Hence, we are faced today with the challenge of not only industrialisation, liberalisation and urbanisation but also to make sure that fresh air and clean water are available to our people. This is possible only by active participation both by the government and the people in resource conservation and management. This requires political will, education, and a change in the mindset of the people at large. Conservation of natural resources and culture can be achieved only through the empowerment of indigenous communities and their development. Finally, it is good to know that our efforts at preservation of natural resources have been recognised the world over with the latest survey by National Geographic magazine calling Indians as the most environment-friendly people. But this puts an additional responsibility on Indians, that is, not only to protect, preserve and promote Indian cultural heritage and traditional knowledge, but also to lead the world in environment conservation through sustainable development through the ages.


1. Rai, S. C. (2007), “Traditional ecological knowledge and community-based natural resource management in northeast India”, Journal of Mountain Science, Volume 4, Number 3, pp. 248-258.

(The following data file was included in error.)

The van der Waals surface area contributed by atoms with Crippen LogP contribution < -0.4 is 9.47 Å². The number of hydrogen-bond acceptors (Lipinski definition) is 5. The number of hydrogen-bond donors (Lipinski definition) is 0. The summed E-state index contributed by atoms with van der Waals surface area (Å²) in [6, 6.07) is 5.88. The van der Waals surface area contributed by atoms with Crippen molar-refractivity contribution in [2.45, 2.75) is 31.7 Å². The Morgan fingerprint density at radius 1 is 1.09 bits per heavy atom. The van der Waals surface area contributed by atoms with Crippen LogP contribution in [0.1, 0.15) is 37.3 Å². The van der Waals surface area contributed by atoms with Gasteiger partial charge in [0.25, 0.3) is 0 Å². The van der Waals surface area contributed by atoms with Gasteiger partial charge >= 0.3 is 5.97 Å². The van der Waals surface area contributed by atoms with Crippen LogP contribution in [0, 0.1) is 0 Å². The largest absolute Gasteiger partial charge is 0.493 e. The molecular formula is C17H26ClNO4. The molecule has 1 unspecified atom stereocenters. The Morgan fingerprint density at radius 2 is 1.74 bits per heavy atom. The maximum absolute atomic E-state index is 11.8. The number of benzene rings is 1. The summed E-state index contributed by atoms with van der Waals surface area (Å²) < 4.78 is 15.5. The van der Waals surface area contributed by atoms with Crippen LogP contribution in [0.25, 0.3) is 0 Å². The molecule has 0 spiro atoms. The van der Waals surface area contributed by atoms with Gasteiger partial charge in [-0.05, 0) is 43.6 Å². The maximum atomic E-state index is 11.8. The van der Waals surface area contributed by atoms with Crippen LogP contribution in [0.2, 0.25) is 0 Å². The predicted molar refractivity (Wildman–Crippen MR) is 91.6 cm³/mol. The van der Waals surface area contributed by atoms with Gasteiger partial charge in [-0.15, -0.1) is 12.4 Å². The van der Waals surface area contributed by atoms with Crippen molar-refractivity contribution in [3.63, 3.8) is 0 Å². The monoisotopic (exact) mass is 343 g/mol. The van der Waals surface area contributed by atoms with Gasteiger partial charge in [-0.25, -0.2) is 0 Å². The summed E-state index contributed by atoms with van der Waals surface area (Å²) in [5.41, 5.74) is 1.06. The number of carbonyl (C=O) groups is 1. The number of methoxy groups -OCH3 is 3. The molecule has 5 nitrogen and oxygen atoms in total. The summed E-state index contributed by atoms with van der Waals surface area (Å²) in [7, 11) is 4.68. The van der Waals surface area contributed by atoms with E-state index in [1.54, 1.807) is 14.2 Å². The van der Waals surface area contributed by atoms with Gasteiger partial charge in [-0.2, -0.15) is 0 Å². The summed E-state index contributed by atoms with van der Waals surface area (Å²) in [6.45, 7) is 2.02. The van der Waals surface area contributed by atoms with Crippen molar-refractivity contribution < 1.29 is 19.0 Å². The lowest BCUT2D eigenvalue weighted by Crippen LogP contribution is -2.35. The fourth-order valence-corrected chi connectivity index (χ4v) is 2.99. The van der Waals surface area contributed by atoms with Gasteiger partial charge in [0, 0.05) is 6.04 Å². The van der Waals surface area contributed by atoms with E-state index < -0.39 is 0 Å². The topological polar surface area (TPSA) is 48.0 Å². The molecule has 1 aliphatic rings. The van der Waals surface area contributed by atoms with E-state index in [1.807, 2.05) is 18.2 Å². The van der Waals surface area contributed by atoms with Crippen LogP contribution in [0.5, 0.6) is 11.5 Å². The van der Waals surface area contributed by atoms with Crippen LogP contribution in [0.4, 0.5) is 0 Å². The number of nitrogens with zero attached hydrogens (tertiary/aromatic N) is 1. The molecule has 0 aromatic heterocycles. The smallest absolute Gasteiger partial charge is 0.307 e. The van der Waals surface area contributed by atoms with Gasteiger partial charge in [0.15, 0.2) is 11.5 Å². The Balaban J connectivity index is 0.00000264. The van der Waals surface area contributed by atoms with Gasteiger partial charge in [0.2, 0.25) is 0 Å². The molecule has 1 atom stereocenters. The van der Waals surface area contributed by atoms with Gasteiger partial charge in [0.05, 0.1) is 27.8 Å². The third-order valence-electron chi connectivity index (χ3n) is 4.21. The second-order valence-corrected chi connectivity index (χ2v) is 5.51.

2. Singh, L. Jeetendro et al.(1998), “Environmental Ethics in the Culture of Meeteis from North East India” in Song Sang-yong et al.(eds), Bioethics in Asia in the 21st Century, Christchurch: Eubios Ethics Institution.

3. Nirmale, Vivek H et al. (2004), “Assessment of indigenous knowledge of coastal fisherfolk of Greater Mumbai and Sindhudurg districts of Maharashtra”, Indian Journal of Traditional Knowledge, Vol. 3(1), pp. 37-50.

4. Parinitha, M. et al.(2004), “Ethno-botanical wealth of Bhadra wild life sanctuary in Karnataka”, Indian Journal of Traditional Knowledge, Vol. 3(1), pp. 51-58.

Dr Bharti Chhibber is a Lecturer in Political Science, University of Delhi.